Staff members from the Wuhan Langqin cleaning service company conduct disinfection at a community in Wuchang District of Wuhan, central China's Hubei Province, March 5, 2020. (Photo: Xinhua)
It is not officially called a pandemic but COVID-19 is rapidly spreading worldwide.
In late January, the vast majority of cases were in China.
A month later, cases outside China began to grow and it only took another week for the virus to spread to every continent except Antarctica.
Seventy six countries outside China have reported over 10,000 cases. On March 4, 14 times as many cases were reported outside China than inside.
There are a few challenges so far in the fight against the COVID-19.
The first is a cover-up mentality which proved to be the worst enemy of an epidemic. In Hubei the epicenter, local officials should have disclosed and reported more information sooner to avoid a larger outbreak.
In South Korea, the founder of a religious sect did not disclose his travel history to Wuhan and resulted in half of the country's current infections.
The second challenge is a lack of a non-partisan coordinated national response.
The mortality rate in the U.S. as of March 4 is eight percent. That's higher than the four percent in China's epicenter Hubei or three percent in Iran.
With 2020 being an election year in the U.S., the Trump administration's response to COVID-19 has been as much a political issue as a public health issue. While the real focus, as many argue, should be on a quicker response and faster diagnosis.
In an interview with CNBC, Dr. Matt McCarthy, staff physician at New York-Presbyterian Hospital said: "As one of the busiest hospitals in the country, I don't have [testing kits] at my fingertips. I still have to call the department of health. I still have to make my case, to plea to test people."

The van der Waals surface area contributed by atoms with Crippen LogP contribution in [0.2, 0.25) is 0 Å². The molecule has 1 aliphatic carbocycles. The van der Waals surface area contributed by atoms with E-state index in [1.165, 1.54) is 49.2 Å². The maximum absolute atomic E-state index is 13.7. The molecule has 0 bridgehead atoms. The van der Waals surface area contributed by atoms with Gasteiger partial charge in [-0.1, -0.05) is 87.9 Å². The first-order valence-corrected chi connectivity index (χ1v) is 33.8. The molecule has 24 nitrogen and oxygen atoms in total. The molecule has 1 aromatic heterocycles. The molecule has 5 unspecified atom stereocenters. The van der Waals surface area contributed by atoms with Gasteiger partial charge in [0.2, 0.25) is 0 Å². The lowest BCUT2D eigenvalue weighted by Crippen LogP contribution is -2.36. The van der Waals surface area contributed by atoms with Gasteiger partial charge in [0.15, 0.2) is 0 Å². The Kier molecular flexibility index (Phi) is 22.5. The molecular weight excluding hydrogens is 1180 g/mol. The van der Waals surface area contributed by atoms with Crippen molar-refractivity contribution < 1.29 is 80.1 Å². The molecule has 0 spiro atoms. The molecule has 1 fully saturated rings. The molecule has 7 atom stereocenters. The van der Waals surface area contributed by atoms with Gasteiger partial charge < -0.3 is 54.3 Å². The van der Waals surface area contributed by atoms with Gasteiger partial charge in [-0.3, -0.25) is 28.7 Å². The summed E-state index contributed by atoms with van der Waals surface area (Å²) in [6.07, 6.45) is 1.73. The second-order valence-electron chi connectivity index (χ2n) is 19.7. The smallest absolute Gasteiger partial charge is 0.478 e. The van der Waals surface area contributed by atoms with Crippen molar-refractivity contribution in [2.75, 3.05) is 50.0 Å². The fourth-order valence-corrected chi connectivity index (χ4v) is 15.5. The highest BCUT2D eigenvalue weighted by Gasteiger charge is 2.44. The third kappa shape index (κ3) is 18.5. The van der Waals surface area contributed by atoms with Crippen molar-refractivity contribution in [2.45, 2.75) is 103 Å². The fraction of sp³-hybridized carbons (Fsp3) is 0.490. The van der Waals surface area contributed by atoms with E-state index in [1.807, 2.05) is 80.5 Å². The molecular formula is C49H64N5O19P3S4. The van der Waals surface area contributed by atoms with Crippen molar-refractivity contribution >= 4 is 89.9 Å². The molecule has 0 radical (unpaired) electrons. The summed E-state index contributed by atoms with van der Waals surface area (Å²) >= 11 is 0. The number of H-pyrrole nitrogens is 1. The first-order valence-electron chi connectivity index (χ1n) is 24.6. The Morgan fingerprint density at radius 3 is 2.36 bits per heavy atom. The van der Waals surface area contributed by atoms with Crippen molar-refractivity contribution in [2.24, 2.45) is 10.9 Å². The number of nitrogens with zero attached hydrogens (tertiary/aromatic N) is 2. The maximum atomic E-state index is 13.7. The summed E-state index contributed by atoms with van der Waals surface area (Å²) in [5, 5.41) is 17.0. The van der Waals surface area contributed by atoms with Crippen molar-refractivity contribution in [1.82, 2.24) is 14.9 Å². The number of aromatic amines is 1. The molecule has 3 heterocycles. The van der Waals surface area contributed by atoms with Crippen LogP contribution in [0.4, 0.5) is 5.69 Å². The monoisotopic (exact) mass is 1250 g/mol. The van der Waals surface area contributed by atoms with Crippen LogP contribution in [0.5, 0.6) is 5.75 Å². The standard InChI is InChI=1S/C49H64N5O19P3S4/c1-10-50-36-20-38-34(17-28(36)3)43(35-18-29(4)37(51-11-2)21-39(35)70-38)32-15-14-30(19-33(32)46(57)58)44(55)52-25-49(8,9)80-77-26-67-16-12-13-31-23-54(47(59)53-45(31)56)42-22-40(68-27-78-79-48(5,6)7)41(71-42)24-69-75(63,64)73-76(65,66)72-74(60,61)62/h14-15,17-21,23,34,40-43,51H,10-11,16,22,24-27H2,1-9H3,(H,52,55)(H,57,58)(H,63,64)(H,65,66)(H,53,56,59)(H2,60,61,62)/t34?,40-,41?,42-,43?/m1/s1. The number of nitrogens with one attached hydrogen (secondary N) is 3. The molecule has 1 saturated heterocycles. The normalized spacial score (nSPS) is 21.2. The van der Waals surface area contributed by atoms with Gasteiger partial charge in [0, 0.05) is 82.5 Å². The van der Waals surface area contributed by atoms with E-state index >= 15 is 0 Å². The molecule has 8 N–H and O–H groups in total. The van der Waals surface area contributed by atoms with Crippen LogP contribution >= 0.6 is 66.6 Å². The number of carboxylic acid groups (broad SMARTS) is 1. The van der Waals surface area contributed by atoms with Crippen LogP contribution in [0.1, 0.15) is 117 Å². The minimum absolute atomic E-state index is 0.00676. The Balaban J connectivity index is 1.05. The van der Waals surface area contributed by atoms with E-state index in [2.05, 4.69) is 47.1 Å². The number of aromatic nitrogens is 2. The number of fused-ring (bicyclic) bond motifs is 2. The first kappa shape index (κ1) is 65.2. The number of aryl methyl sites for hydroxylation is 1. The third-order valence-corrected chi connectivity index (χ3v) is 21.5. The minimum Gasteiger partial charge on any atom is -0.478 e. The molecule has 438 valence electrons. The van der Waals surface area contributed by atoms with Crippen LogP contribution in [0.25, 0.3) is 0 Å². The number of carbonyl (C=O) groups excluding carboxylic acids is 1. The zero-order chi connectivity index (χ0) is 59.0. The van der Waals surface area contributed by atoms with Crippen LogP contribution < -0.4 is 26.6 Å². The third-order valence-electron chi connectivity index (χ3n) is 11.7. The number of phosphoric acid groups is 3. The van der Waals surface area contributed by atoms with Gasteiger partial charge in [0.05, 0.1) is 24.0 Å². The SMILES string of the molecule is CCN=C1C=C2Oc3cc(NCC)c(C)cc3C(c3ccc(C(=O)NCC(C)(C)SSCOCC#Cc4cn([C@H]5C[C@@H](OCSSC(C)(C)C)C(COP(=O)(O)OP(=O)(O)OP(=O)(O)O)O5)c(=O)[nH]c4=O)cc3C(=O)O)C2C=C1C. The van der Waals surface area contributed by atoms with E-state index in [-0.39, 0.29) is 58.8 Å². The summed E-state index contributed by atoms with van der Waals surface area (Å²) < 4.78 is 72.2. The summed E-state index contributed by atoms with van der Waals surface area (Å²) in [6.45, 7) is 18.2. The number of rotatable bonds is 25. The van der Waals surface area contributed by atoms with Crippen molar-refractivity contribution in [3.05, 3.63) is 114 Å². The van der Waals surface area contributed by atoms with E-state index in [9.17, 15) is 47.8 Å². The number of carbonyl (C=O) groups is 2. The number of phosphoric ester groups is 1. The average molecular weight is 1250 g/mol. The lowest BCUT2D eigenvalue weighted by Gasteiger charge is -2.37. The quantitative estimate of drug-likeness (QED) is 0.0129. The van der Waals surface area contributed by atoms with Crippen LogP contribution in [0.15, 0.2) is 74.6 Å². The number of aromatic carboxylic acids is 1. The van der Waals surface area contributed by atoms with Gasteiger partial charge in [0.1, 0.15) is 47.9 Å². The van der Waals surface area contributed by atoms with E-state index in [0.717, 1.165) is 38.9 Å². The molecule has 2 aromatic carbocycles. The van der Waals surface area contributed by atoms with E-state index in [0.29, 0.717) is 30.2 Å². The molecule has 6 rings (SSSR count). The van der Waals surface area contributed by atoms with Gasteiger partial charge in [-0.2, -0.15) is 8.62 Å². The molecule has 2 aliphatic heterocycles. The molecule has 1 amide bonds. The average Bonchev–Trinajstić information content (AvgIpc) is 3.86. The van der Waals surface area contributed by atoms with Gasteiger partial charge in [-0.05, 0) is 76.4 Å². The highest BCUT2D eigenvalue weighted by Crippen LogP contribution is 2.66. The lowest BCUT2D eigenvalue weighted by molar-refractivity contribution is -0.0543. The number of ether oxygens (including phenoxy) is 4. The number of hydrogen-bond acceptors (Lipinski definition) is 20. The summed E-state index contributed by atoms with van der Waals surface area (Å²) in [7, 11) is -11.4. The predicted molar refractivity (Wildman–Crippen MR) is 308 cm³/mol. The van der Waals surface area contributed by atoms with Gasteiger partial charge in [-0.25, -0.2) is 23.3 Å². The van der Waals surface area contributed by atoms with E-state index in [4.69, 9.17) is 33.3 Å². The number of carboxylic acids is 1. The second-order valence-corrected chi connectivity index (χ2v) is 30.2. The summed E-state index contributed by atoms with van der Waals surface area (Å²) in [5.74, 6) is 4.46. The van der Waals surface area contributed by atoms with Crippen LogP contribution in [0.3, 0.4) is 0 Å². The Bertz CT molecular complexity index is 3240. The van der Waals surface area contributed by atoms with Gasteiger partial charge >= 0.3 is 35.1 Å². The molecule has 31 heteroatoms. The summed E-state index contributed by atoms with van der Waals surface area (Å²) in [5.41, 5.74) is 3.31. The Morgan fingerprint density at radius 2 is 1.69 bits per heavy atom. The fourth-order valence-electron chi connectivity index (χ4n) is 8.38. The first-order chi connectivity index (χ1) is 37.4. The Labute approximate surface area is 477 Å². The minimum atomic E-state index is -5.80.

Dr. Scott Gottlieb, former FDA Commissioner also stated: "One of the mistakes, one of the challenges was getting the diagnostic testing in place.... we always rely on the CDC in a public health emergency."
The final challenge is to find the balance between personal liberty and restrictive measures, such as quarantine and travel bans.
In hard-hit Italy, besides in heavily affected cities, there haven't been nationwide travel restrictions. With the EU's open borders, Italy exported the virus to 14 countries in a week.
This, while some residents in Italy refused to wear masks and went on a protest, demanding the government to give back their "liberty"
Demands like this apparently angered an Italian parliamentarian who believes it's better to be safe than sorry.
And in France some people shared a similar story. A French girl named Cleo Luden shared a video on the popular Chinese video-sharing app Douyin (Tik Tok).
In the video, she says : "The French don't usually wear masks, maybe they do now, but we can't find any at the moment. You must see a doctor first and then buy some masks if the doctor says you need them, otherwise the pharmacy won't sell you any. I don't know why! We all feel that the French government takes it too easy and people in France are just freaked out."
In the U.S., experts say there could be legal issues for large-scale quarantine, even though top experts say under some circumstances, extreme measures proved effective.
Maria Van Kerkhove, technical Lead at WHO Health Emergency Program, voiced support and spoken highly of China's efforts to combat the COVID-19 stressing that "following these fundamental measures, looking for cases, looking for contacts, social distancing, hand-washing, respiratory etiquette, readying your systems, having an aggressive approach to this, we believe a reduction in cases in other countries, including South Korea, including Italy, including Iran, everywhere that this is possible."
If COVID-19 has taught us anything, that is – in face of an unknown disease, perhaps there is no such thing as a perfect response system. All countries need to own up to their limitations, be adaptable, respect science, avoid mistakes made, and follow practices that have proven effective.